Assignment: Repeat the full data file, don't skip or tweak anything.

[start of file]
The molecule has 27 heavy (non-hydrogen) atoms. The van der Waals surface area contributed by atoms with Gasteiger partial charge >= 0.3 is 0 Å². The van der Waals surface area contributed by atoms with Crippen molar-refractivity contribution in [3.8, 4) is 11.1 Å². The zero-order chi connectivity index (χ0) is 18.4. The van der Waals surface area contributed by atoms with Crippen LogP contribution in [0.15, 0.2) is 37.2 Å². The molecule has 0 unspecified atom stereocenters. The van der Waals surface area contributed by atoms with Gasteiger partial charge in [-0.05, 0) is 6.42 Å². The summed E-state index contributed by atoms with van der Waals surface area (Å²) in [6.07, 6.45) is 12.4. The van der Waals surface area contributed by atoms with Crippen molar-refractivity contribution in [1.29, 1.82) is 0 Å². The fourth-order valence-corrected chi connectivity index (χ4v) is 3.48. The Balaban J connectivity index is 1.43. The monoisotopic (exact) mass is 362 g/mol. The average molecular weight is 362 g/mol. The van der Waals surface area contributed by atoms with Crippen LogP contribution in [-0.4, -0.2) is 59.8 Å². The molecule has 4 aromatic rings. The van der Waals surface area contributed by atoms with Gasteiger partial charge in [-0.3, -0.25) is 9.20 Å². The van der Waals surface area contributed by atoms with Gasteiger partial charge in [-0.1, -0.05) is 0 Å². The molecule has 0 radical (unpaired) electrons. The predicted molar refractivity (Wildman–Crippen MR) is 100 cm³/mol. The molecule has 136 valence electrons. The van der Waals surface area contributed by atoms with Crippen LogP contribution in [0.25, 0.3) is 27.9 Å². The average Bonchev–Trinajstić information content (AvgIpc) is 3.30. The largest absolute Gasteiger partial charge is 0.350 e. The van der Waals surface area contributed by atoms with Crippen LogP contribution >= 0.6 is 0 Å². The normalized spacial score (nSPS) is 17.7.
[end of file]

The molecule has 27 heavy (non-hydrogen) atoms. The van der Waals surface area contributed by atoms with Gasteiger partial charge >= 0.3 is 0 Å². The van der Waals surface area contributed by atoms with Crippen molar-refractivity contribution in [3.8, 4) is 11.1 Å². The zero-order chi connectivity index (χ0) is 18.4. The van der Waals surface area contributed by atoms with Crippen LogP contribution in [0.15, 0.2) is 37.2 Å². The molecule has 0 unspecified atom stereocenters. The van der Waals surface area contributed by atoms with Gasteiger partial charge in [-0.05, 0) is 6.42 Å². The summed E-state index contributed by atoms with van der Waals surface area (Å²) in [6.07, 6.45) is 12.4. The van der Waals surface area contributed by atoms with Crippen molar-refractivity contribution in [1.29, 1.82) is 0 Å². The fourth-order valence-corrected chi connectivity index (χ4v) is 3.48. The Balaban J connectivity index is 1.43. The monoisotopic (exact) mass is 362 g/mol. The average molecular weight is 362 g/mol. The van der Waals surface area contributed by atoms with Crippen LogP contribution in [-0.4, -0.2) is 59.8 Å². The molecule has 4 aromatic rings. The van der Waals surface area contributed by atoms with Gasteiger partial charge in [-0.3, -0.25) is 9.20 Å². The van der Waals surface area contributed by atoms with Gasteiger partial charge in [-0.1, -0.05) is 0 Å². The molecule has 0 radical (unpaired) electrons. The predicted molar refractivity (Wildman–Crippen MR) is 100 cm³/mol. The molecule has 136 valence electrons. The van der Waals surface area contributed by atoms with Crippen LogP contribution in [0.25, 0.3) is 27.9 Å². The average Bonchev–Trinajstić information content (AvgIpc) is 3.30. The largest absolute Gasteiger partial charge is 0.350 e. The van der Waals surface area contributed by atoms with Crippen LogP contribution >= 0.6 is 0 Å². The normalized spacial score (nSPS) is 17.7.